Nitrogen removal via nitrite allows operational cost reduction in wastewater treatment of effluents with a low COD/N-NH4+ ratio, due to lower oxygen requirements for partial nitrification and a further diminishing in requirements of the external carbon source for the denitrification step. Two nitrifying systems-a suspended activated sludge (AS) reactor, and an airlift biofilm (AB) reactor-were compared to determine the best alternative for obtaining a maximum nitrite buildup. Both systems were operated under similar operational conditions; synthetic feed of ammonia nitrogen was applied to both reactors, at an ammonia loading rate (ALR) of 3.3 kg N-NH 4+/m3 and an hydraulic retention time of 4.3 h. Nitrite accumulation was studied by means of controlling dissolved oxygen (DO) concentration, keeping both pH and temperature constant. Similar results were obtained in both systems. In the activated sludge reactor maximum nitrite accumulation was achieved at 0.7 and at 3.5 mg DO/L in the airlift reactor. The obtained results showed that at a similar percentage of nitrite accumulation, the KLa value of the airlift reactor was always 3.6 times higher than the value obtained in the activated sludge reactor; however, the airflows required were similar in both reactors. The operation of nitrifying systems (biofilm and suspended biomass reactors) with low oxygen concentration to obtain nitrite accumulation make possible a decrease of required airflow, even at small nitrite accumulation. Airflow savings of 38 and 58% were obtained for the activated sludge reactor and the airlift reactor, respectively, at 15% of nitrite accumulation. When 40% of nitrite accumulation was detected in the activated sludge reactor and the airlift reactor, a savings of 80% and 65% were obtained, respectively.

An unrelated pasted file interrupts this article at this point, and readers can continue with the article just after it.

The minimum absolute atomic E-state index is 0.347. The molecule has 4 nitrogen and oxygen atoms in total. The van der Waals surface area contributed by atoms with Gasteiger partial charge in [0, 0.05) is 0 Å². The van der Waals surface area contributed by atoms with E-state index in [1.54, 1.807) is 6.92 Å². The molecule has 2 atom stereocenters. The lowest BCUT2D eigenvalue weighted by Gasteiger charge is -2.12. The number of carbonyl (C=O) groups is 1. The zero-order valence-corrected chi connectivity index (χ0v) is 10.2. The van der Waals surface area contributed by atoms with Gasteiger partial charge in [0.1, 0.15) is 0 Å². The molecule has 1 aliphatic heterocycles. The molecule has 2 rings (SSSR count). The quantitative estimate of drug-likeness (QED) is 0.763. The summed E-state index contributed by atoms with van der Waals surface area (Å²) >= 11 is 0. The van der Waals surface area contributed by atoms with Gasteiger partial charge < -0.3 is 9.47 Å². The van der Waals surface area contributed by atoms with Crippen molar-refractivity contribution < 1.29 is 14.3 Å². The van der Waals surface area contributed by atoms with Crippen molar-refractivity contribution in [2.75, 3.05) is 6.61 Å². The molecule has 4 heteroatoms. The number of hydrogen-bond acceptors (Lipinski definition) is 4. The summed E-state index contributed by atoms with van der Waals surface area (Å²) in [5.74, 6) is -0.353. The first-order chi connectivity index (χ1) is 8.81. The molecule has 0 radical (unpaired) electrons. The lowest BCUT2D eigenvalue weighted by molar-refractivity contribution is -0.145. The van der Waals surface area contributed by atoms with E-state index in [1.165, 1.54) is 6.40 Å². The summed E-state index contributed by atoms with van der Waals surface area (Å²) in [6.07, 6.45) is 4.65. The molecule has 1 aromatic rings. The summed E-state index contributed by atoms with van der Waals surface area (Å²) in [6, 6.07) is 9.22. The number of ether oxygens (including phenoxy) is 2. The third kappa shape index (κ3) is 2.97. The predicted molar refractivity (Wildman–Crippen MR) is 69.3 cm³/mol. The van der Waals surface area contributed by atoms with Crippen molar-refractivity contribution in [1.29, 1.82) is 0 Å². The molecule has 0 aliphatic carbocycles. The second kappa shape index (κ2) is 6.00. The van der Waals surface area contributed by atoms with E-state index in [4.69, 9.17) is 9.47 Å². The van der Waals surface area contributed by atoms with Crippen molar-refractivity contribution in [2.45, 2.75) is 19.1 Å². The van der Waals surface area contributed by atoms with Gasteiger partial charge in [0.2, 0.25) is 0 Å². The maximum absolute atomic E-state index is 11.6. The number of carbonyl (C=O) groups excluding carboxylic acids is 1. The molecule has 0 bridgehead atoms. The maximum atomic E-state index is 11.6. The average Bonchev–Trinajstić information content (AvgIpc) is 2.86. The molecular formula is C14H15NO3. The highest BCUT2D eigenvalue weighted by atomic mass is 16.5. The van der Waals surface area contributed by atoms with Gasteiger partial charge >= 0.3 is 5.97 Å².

- Activated sludge
- Nitrite accumulation